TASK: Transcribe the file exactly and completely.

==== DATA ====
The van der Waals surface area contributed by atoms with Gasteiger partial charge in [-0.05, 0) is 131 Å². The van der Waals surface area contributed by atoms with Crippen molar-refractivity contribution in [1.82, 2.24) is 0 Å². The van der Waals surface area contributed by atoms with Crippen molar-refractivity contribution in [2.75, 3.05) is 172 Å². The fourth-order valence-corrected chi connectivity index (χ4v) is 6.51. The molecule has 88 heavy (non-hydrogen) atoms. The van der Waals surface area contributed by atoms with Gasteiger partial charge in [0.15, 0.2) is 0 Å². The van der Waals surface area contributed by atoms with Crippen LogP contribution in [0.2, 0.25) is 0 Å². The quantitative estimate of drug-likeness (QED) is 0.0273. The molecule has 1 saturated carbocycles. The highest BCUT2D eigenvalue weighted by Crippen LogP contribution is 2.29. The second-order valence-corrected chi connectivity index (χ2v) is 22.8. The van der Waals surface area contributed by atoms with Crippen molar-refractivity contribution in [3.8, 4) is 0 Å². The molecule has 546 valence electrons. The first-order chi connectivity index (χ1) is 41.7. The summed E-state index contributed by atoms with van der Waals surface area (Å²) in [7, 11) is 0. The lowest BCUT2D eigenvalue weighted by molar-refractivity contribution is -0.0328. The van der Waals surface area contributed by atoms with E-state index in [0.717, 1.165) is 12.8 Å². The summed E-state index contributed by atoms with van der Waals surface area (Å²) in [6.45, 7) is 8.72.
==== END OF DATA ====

The van der Waals surface area contributed by atoms with Gasteiger partial charge in [-0.05, 0) is 131 Å². The van der Waals surface area contributed by atoms with Crippen molar-refractivity contribution in [1.82, 2.24) is 0 Å². The van der Waals surface area contributed by atoms with Crippen molar-refractivity contribution in [2.75, 3.05) is 172 Å². The fourth-order valence-corrected chi connectivity index (χ4v) is 6.51. The molecule has 88 heavy (non-hydrogen) atoms. The van der Waals surface area contributed by atoms with Gasteiger partial charge in [0.15, 0.2) is 0 Å². The van der Waals surface area contributed by atoms with Crippen LogP contribution in [0.2, 0.25) is 0 Å². The quantitative estimate of drug-likeness (QED) is 0.0273. The molecule has 1 saturated carbocycles. The highest BCUT2D eigenvalue weighted by Crippen LogP contribution is 2.29. The second-order valence-corrected chi connectivity index (χ2v) is 22.8. The van der Waals surface area contributed by atoms with Crippen molar-refractivity contribution in [3.8, 4) is 0 Å². The molecule has 546 valence electrons. The first-order chi connectivity index (χ1) is 41.7. The summed E-state index contributed by atoms with van der Waals surface area (Å²) in [7, 11) is 0. The lowest BCUT2D eigenvalue weighted by molar-refractivity contribution is -0.0328. The van der Waals surface area contributed by atoms with E-state index in [0.717, 1.165) is 12.8 Å². The summed E-state index contributed by atoms with van der Waals surface area (Å²) in [6.45, 7) is 8.72.